A Day(?) in the Digital

There’s no functional day or night on social media. No matter what time it is for you, how quiet or loud it is outside your window, there’s always an endless amount of stimuli competing for your attention on the screen. Everything is happening always, and no matter what you’re missing something. There’s no real day in the digital because there’s no night in the digital because there’s no rest in the digital, and this can make our lives as social media users much more stressful than they would be otherwise

I should preface this by saying that the social media platform I use the most is X, formerly Twitter, and this informs a large part of this blog post. One of the changes on X recently under its new management solidifies a larger trend of the past 5 years on social media platforms: the shift away from the linear feed. They’ve gone from organizing posts by the time they are posted so the newest information is always on top, to primarily showing an algorithm-based feed that tries to predict what you as a user would be interested in based on past data. Obviously inspired by TikTok and the endless scroll of the For You Page, this confuses the already jumbled temporality of the social media experience even further. It removes the bookend between one scrolling session and the next, making it impossible to ever fully catch up with what the people you follow were talking about while you were away. The reasoning behind this for social media corporations is fairly clear- keep the user on Twitter for as long as possible so they see as many ads as possible with the hypothetical benefit of also only showing the user things that interest them. Perhaps paradoxically, even though I recognize that this is not exactly something designed for my benefit and don’t want to like it, I’ve grown to find the never-ending scrolling thing freeing. If I can’t expect to see everything my friends have posted since I last scrolled, then I don’t have as strong an obligation to scroll.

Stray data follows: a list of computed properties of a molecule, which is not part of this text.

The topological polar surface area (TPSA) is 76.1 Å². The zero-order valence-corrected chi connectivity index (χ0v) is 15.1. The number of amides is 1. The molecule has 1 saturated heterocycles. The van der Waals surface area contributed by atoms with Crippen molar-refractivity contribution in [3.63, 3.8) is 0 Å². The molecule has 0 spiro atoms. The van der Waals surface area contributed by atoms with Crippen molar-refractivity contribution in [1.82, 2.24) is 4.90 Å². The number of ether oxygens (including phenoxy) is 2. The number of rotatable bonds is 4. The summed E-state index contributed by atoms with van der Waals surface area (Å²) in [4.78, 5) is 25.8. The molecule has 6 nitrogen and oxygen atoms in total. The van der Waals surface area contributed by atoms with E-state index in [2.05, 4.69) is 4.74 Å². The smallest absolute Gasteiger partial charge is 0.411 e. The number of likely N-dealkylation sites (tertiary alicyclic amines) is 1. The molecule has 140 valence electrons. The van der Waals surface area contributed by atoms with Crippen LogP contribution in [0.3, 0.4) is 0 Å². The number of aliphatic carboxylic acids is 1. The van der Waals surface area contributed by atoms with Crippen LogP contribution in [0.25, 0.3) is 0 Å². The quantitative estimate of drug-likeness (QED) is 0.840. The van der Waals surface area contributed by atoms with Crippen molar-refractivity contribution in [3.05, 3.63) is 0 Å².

There are of course many ways of dealing with the “always on” nature of social media. I have a friend who used to reliably every night before going to bed switch all her accounts to private and then switch them back to public again in the morning. She called this “locking her doors” and it probably didn’t do much for her actual online safety but it did create a barrier between the digital day and night for her. Another option that isn’t quite as easy is just opting out of social media as a whole. My younger cousin decided to get a flip phone that essentially only allows her to text and call people a few years ago and hasn’t looked back despite my sister routinely making fun of how long it takes her to type. I personally don’t really know how to deal with it. A first step should probably be sleeping with my phone across the room instead of on my nightstand right next to my face.